Hydrocarbon contamination of soils and sediments is a worldwide environmental problem. The present research focuses on the study of magnetic properties of hydrocarbon contaminated soils and sediments using environmental magnetic methods both on field sites as well as in laboratory batch experiments. The main objectives of this research are i) to determine a possible application of magnetic proxies for the delineation of organic contamination in soils and sediments and ii) to examine the role of bacteria in changing soil magnetic properties after hydrocarbon contamination. A former oil field and a former military site which are heavily contaminated with hydrocarbons were studied. Additionally, three different types of natural clean soils were investigated in laboratory experiments by simulating hydrocarbon contamination in sterile and microbial active setups. Magnetic properties, soil properties, iron bioavailability, iron redox state and hydrocarbon content of samples were measured. Additionally, magnetic susceptibility (MS) was monitored weekly in laboratory batch set-ups during several months. Results from the field sites showed that there is an increase of MS and a good correlation between MS and hydrocarbon content. A weekly monitored MS result from the laboratory study clearly indicated~~10% change (increase as well as decrease) of initial MS of respective soils only in microbial active set-ups with saturation after a few weeks of experimental period. This depicts that there is a change of MS caused by microbial iron mineral transformation in presence of hydrocarbon contamination in soils. The results from the field study demonstrate that magnetic proxies can be used to localize hydrocarbon contamination. However, more field sites with hydrocarbon contaminated soils and sediments need to be investigated by using environmental magnetic methods for better understanding the factors driving such changes in magnetic properties.

  9. A partition-limited model for the plant uptake of organic contaminants from soil and water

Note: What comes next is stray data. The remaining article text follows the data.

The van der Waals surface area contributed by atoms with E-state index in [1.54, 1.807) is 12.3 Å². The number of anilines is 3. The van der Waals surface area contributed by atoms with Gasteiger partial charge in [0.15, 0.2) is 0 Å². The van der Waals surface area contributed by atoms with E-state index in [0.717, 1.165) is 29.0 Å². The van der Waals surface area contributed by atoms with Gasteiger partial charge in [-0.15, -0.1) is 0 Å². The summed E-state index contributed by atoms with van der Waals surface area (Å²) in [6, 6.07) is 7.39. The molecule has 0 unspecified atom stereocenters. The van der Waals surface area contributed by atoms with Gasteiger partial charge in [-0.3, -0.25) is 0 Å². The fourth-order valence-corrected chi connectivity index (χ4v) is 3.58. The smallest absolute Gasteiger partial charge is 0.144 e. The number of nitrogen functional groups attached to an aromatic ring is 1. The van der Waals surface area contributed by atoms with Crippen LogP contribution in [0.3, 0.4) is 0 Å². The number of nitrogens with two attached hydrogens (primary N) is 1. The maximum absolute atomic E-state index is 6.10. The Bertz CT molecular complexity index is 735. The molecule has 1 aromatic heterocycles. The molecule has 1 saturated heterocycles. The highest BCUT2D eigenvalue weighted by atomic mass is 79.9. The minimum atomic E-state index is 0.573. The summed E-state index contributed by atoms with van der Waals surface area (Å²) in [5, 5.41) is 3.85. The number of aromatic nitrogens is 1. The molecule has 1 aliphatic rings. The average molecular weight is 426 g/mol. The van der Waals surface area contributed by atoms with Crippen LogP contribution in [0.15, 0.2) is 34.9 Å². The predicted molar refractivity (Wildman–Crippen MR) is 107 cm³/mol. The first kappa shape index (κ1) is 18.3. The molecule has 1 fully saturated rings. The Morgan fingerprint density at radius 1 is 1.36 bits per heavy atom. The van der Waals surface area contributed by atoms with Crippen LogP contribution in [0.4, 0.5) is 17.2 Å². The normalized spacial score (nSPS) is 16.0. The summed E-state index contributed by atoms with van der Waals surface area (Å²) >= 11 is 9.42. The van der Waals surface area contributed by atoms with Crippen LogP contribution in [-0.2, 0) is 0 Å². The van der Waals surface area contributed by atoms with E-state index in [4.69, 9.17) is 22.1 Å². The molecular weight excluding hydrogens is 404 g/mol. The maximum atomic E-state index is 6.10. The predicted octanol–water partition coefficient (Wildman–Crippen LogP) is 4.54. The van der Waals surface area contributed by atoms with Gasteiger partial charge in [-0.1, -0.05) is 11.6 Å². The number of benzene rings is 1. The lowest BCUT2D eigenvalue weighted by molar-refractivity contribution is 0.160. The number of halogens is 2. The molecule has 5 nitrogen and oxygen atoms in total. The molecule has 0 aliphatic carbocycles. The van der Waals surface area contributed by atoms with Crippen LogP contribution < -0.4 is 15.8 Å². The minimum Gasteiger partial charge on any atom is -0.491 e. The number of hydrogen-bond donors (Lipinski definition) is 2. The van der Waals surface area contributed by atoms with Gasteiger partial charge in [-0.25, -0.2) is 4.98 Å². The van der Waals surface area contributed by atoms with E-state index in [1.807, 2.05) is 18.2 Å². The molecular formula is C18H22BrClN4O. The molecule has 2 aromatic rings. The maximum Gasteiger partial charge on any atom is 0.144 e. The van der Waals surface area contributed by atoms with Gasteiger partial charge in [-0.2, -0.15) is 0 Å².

USGS Publications Warehouse

    Chiou, C.T.; Sheng, G.; Manes, M.

    2001-01-01

    In dealing with the passive transport of organic contaminants from soils to plants (including crops), a partition-limited model is proposed in which (i) the maximum (equilibrium) concentration of a contaminant in any location in the plant is determined by partition equilibrium with its concentration in the soil interstitial water, which in turn is determined essentially by the concentration in the soil organic matter (SOM) and (ii) the extent of approach to partition equilibrium, as measured by the ratio of the contaminant concentrations in plant water and soil interstitial water, ??pt (??? 1), depends on the transport rate of the contaminant in soil water into the plant and the volume of soil water solution that is required for the plant contaminant level to reach equilibrium with the external soil-water phase. Through reasonable estimates of plant organic-water compositions and of contaminant partition coefficients with various plant components, the model accounts for calculated values of ??pt in several published crop-contamination studies, including near-equilibrium values (i.e., ??pt ??? 1) for relatively water-soluble contaminants and lower values for much less soluble contaminants; the differences are attributed to the much higher partition coefficients of the less soluble compounds between plant lipids and plant water, which necessitates much larger volumes of the plant water transport for achieving the equilibrium capacities. The model analysis indicates that for plants with high water contents the plant-water phase acts as the major reservoir for highly water-soluble contaminants. By contrast, the lipid in a plant, even at small amounts, is usually the major reservoir for highly water-insoluble contaminants.

  10. Assessing the biological activity of oil-contaminated soddy-podzolic soils with different textures

    NASA Astrophysics Data System (ADS)

    Vershinin, A. A.; Petrov, A. M.; Akaikin, D. V.; Ignat'ev, Yu. A.

    2014-02-01

    The respiratory activity features in oil-contaminated soddy-podzolic soils of different textures have been studied. Unidirectional processes occur in contaminated loamy and loamy sandy soddy-podzolic soils; their intensities depend on the soil parameters. The mineralization rates of the oil products and the activity of the microflora in loamy soils exceed the corresponding parameters for loamy sandy soils. The long-term impact of oil and its transformation products results in more important disturbances of the microbial community in light soils. It has been shown that light soils containing 9% oil require longer time periods or more intensive remediation measures for the restoration of soil microbial cenoses disturbed by the pollutant.

  11. Physicochemical and biological quality of soil in hexavalent chromium-contaminated soils as affected by chemical and microbial remediation.

    PubMed

    Liao, Yingping; Min, Xiaobo; Yang, Zhihui; Chai, Liyuan; Zhang, Shujuan; Wang, Yangyang

    2014-01-01